Persimmon-Greek yogurt frozen parfait
It rained through most of the long weekend, my head almost felt like a “muddy mud puddle”. Our little girl uses these words generously to describe anything from a drop of water on the floor to the real thing, but my head definitely was closer to the latter, as a result of my own doings.


I started sorting my food photos from the past several years on Saturday morning, but it quickly turned into a bigger task than I originally thought it would be. Reason, even though I was not blogging often enough for almost two years, it turns out that I was liberally taking photos of almost anything special i cooked or ate. There were abstract photos of licked clean plates and rugged dish towels, about the capturing of which I have no wisp of memory remaining now. The good news is that as of today, my photo folders contain a lot less digital clutter, well worth the effort, even if my head felt like a “muddy mud puddle”

Then we realized that we needed dessert, and there were persimmons lovingly gifted by a friend, waiting to be made into one. If you ask me what the flavor of this fruit is like, following is my answer. Persimmons are peaches trying to be mangoes, who haven’t realized their inner sapotas yet. To let the subtle flavor of the fruit shine through I made a frozen parfait, making of which involves very less cooking of the fruit pulp.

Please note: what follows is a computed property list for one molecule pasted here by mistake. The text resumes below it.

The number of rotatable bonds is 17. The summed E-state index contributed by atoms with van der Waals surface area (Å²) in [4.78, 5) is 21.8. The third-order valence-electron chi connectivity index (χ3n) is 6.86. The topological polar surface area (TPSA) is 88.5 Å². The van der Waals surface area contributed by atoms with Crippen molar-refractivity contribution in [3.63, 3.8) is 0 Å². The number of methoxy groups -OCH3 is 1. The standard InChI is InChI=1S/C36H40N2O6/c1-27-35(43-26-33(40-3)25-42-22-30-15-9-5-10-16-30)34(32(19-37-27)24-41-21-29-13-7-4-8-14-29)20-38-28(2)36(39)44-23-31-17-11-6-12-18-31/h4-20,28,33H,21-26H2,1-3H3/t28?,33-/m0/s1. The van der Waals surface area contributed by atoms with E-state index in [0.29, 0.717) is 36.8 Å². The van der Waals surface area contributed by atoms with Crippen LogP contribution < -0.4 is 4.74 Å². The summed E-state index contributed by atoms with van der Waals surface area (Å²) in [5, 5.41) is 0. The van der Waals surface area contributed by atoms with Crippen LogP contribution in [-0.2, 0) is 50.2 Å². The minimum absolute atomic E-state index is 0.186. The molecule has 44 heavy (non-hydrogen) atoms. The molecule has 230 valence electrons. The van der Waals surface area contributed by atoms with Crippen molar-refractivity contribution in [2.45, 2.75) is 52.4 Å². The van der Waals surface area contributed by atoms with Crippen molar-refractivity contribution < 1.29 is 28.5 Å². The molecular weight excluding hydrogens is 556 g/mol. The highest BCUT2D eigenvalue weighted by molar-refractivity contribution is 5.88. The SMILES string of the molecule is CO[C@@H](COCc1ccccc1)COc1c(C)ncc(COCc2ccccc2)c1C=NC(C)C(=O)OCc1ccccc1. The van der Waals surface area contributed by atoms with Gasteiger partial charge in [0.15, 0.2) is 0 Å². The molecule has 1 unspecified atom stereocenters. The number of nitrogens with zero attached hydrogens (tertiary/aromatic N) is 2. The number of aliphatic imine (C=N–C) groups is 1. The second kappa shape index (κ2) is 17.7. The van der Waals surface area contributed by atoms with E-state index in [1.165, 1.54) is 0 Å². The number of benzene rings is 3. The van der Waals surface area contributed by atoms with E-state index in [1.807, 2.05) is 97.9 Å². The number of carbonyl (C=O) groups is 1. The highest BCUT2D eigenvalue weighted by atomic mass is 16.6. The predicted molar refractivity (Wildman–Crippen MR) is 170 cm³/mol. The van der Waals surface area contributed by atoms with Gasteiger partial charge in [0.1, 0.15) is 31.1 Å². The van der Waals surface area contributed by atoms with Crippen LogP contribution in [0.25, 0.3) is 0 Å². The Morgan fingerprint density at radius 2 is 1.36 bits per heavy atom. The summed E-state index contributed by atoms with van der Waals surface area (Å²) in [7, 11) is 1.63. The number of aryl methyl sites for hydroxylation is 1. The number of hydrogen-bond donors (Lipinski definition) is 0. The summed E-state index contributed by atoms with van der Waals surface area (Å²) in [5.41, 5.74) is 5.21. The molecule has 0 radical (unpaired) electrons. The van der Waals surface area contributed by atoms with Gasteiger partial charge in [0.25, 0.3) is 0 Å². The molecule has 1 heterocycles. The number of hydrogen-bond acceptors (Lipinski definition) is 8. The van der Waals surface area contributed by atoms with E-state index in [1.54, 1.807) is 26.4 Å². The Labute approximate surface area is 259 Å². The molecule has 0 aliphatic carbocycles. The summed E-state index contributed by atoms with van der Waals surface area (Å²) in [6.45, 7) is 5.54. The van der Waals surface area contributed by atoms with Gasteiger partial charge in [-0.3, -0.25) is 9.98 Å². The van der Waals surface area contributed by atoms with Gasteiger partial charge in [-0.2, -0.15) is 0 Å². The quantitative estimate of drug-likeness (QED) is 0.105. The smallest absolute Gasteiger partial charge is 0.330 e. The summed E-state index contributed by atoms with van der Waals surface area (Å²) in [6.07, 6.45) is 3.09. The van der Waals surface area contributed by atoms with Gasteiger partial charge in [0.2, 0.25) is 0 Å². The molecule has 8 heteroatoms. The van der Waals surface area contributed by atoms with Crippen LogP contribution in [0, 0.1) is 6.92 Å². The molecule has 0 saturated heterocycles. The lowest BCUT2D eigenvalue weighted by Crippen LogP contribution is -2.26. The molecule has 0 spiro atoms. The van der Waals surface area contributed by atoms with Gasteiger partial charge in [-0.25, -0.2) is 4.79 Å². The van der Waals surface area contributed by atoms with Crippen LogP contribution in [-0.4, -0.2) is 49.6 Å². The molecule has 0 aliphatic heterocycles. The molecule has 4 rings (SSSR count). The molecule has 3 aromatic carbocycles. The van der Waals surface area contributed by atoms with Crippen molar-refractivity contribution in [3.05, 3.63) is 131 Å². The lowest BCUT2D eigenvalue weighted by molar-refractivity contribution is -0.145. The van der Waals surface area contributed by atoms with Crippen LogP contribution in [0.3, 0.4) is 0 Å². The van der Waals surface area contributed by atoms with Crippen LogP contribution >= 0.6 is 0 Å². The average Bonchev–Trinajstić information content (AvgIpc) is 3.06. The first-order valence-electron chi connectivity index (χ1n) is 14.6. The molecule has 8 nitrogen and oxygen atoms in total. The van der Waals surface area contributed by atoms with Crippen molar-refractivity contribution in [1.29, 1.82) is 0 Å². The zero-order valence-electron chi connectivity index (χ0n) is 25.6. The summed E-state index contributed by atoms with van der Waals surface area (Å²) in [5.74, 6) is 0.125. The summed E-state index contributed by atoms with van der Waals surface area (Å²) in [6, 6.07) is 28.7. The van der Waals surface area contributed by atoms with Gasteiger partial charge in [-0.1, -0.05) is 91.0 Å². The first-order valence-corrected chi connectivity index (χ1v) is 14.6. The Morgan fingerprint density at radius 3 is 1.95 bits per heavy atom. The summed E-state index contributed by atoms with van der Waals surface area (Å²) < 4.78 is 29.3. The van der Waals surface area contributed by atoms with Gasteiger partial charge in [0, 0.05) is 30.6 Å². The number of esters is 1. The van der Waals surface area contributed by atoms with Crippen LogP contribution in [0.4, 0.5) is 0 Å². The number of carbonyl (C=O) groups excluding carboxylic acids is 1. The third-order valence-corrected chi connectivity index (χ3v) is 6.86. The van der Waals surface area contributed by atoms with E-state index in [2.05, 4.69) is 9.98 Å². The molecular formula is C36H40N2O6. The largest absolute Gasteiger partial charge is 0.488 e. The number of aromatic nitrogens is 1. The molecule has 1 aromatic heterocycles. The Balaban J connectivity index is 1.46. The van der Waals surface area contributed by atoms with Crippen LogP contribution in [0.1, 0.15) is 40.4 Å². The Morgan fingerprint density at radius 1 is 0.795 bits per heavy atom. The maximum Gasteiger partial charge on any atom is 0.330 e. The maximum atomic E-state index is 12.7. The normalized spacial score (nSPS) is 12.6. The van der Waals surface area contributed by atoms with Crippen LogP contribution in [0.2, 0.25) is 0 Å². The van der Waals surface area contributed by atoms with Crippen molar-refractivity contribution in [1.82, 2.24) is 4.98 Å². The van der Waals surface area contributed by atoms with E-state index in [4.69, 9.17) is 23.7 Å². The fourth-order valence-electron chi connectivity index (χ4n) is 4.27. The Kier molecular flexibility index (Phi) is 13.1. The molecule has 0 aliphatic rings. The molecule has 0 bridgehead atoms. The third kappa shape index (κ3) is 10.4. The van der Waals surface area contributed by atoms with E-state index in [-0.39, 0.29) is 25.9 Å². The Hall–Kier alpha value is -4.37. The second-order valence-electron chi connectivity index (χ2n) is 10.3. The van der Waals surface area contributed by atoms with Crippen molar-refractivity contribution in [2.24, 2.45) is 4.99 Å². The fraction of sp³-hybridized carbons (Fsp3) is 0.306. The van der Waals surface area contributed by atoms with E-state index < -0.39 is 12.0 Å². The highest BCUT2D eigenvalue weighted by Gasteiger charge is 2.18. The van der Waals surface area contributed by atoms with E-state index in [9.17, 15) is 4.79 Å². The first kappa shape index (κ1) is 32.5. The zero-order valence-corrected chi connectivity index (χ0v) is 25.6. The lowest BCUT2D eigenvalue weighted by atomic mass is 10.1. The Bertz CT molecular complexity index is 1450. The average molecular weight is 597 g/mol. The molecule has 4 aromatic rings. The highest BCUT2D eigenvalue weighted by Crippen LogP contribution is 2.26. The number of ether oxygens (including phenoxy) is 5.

This dessert could easily be prepared using other fruits like mangoes, peaches or even berries. If you are not able to find Greek or any other type of hung yogurt at your grocery, these easy instructions will help you to make some from your home made or store bought yogurt.

Persimmon-Greek yogurt frozen parfait

Persimmons- 2
Greek yogurt or prepare hung yogurt 1 ½ cup
Sugar -1/2 cup + 2 tbsp
Gelatin – ½ tsp

Making caramel syrup
Mix ½ cup sugar with 2 tbsp water in a sauce pan, turn on the heat, and mix well till the sugar dissolves. Now stand back and wait for the sugar syrup to start caramelizing, mix with a wooden spatula till the syrup turns deep golden brown. Turn the heat to low, add 1/4 cup water ,increase the heat a bit with constant stirring till all sugar clumps dissolve. Transfer to a wide mouth glass jar and refrigerate for at least 1-2 hours or till it becomes very thick but still scoop-able.

Flavoring yogurt
Gently mix caramel syrup with Greek yogurt, Refrigerate till use.

Preparing fruit puree
Dissolve gelatin in 2 tbsp hot water. Microwave the mixture for a couple of seconds to completely dissolve gelatin. Keep aside. Peel persimmons, puree with ½ cup water and 2 tbsp sugar. Transfer to a sauce pan and heat with constant stirring till the mixture is warm, but not boiling. Turn of the heat; add dissolved gelatin while mixing the puree very well with a wire whisk.

Putting everything together
Now take some shot glasses or jelly molds and spoon some persimmon puree to fill 1/4th of the mold. Freeze for 1 hour. Now pipe in caramel Greek yogurt to fill the mold. Level the top with a spatula or a knife. Freeze for at least 1-2 hrs depending on the size of the mold used. To unmold the parfait, wrap a towel dipped in hot water around the mold, loosen the edges if needed with a knife and invert over a plate.